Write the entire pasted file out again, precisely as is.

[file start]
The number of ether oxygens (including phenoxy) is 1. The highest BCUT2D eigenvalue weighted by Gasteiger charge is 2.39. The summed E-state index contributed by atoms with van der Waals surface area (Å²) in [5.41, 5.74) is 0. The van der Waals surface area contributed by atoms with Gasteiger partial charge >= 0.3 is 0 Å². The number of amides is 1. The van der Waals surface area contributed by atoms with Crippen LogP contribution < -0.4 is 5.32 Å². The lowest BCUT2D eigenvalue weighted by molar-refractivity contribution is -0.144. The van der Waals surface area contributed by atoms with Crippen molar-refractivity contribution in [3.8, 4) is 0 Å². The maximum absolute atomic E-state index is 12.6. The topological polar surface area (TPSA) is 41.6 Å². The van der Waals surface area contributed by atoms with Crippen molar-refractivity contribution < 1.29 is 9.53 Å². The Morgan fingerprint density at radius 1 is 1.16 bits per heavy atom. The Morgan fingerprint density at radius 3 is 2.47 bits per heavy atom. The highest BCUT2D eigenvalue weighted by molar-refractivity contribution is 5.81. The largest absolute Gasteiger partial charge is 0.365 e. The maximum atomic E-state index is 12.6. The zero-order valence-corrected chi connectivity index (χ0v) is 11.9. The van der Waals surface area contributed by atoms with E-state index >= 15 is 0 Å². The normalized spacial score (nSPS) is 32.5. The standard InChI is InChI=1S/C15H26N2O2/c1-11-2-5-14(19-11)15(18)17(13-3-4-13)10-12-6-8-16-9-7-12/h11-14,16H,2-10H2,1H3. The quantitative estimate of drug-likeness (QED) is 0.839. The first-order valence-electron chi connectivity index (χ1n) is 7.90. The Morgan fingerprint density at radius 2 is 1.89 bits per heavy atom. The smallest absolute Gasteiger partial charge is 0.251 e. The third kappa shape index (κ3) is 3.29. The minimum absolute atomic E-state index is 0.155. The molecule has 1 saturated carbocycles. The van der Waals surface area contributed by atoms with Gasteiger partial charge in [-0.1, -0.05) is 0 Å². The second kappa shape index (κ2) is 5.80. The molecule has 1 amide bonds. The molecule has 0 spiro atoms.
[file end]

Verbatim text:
The number of ether oxygens (including phenoxy) is 1. The highest BCUT2D eigenvalue weighted by Gasteiger charge is 2.39. The summed E-state index contributed by atoms with van der Waals surface area (Å²) in [5.41, 5.74) is 0. The van der Waals surface area contributed by atoms with Gasteiger partial charge >= 0.3 is 0 Å². The number of amides is 1. The van der Waals surface area contributed by atoms with Crippen LogP contribution < -0.4 is 5.32 Å². The lowest BCUT2D eigenvalue weighted by molar-refractivity contribution is -0.144. The van der Waals surface area contributed by atoms with Crippen molar-refractivity contribution in [3.8, 4) is 0 Å². The maximum absolute atomic E-state index is 12.6. The topological polar surface area (TPSA) is 41.6 Å². The van der Waals surface area contributed by atoms with Crippen molar-refractivity contribution < 1.29 is 9.53 Å². The Morgan fingerprint density at radius 1 is 1.16 bits per heavy atom. The Morgan fingerprint density at radius 3 is 2.47 bits per heavy atom. The highest BCUT2D eigenvalue weighted by molar-refractivity contribution is 5.81. The largest absolute Gasteiger partial charge is 0.365 e. The maximum atomic E-state index is 12.6. The zero-order valence-corrected chi connectivity index (χ0v) is 11.9. The van der Waals surface area contributed by atoms with E-state index >= 15 is 0 Å². The normalized spacial score (nSPS) is 32.5. The standard InChI is InChI=1S/C15H26N2O2/c1-11-2-5-14(19-11)15(18)17(13-3-4-13)10-12-6-8-16-9-7-12/h11-14,16H,2-10H2,1H3. The quantitative estimate of drug-likeness (QED) is 0.839. The first-order valence-electron chi connectivity index (χ1n) is 7.90. The Morgan fingerprint density at radius 2 is 1.89 bits per heavy atom. The smallest absolute Gasteiger partial charge is 0.251 e. The third kappa shape index (κ3) is 3.29. The minimum absolute atomic E-state index is 0.155. The molecule has 1 saturated carbocycles. The van der Waals surface area contributed by atoms with Gasteiger partial charge in [-0.1, -0.05) is 0 Å². The second kappa shape index (κ2) is 5.80. The molecule has 1 amide bonds. The molecule has 0 spiro atoms.